- The Washington Times - Wednesday, April 30, 2008

ANALYSIS/OPINION:

Among the many tragic and intriguing questions of the future of Iraq concerns the war-torn country’s many millions of refugees. Where they end up, how they are settled or re-settled, where, with what financial backing, against whose objections and with what security measures make this a subject of great import for the future of the Middle East. Since the Iraq invasion in 2003, at least 4.7 million Iraqis have been uprooted. Iraq’s is thus one of the world’s great refugee crises, in league at least by the numbers with major humanitarian crises such as those in Somalia, Sudan, the Democratic Republic of Congo and Afghanistan.

About half of these 4.7 million refugees remain in Iraq as internally displaced strangers in their own country. Over two million have fled to neighboring Syria and Jordan. These two countries have born the greatest refugee inflow, and, for that reason, seem likely to be key to any long-term resolution. Pockets of Iraqi refugees are scattered in other countries. With the exception of Sweden, Western nations — including the United States — have been reluctant to accept many Iraqis. Western nations have tended to admit a few thousand here and a few hundred there. As is the case in the United States, admissions targets of several thousand per year are set. They are subsequently undermined by administrative difficulties, resulting in fewer admittances.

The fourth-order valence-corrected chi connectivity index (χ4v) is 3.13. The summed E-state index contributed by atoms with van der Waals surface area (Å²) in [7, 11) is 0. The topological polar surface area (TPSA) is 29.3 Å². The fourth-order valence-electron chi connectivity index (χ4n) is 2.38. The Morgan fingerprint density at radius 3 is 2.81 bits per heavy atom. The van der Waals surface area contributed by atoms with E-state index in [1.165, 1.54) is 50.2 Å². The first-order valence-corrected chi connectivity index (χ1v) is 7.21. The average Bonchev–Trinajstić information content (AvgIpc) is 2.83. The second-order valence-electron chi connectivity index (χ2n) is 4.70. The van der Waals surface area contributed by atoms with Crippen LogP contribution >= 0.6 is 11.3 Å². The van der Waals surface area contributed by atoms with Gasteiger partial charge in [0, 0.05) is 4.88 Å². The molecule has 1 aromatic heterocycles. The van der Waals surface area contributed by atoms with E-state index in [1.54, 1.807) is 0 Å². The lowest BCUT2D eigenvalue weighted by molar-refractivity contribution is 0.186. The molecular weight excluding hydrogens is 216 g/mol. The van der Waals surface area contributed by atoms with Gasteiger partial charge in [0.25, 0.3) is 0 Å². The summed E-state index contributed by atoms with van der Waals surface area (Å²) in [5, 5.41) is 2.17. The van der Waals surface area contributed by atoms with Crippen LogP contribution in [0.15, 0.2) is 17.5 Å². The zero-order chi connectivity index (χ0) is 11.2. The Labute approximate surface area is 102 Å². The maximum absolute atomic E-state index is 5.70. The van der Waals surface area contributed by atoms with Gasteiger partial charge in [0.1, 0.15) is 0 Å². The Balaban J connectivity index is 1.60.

Very likely the calculation of Western governments is to demur on the subject until the moment that a clearer indication of Iraq’s future emerges. This includes the United States. These nations do not want to accept a great inflow of refugees today in the event that Iraqis in the future are able to return to Iraq. Nor do they want to accept them in the event that Syria and Jordan can be convinced to keep them, or are forced to keep them. The latter option might well be necessary in the event that Iraq never reaches a level of stability in which repatriation could occur.

Of course, the ideal scenario is premised on a future peaceful Iraq that is stable and safe for refugee return. But as Syria and Jordan can both attest, repatriation remains a distant goal. The more immediately attainable scenario involves resettlement in those two countries. In some respects, for reasons of geography and geopolitics, it may already be fated that these two countries will be forced into this outcome in the event that re-settlement cannot occur.

In the past, Jordan has come under fire for referring to its Iraqis as “visitors,” not refugees. Syria, meanwhile, most likely views its record of cross-border exacerbation of American troubles in Iraq as one of its few chits in the eventual resolution of this subject.

Look for the question of Iraqi refugees to be settled as a matter of expediency, as such questions usually are.

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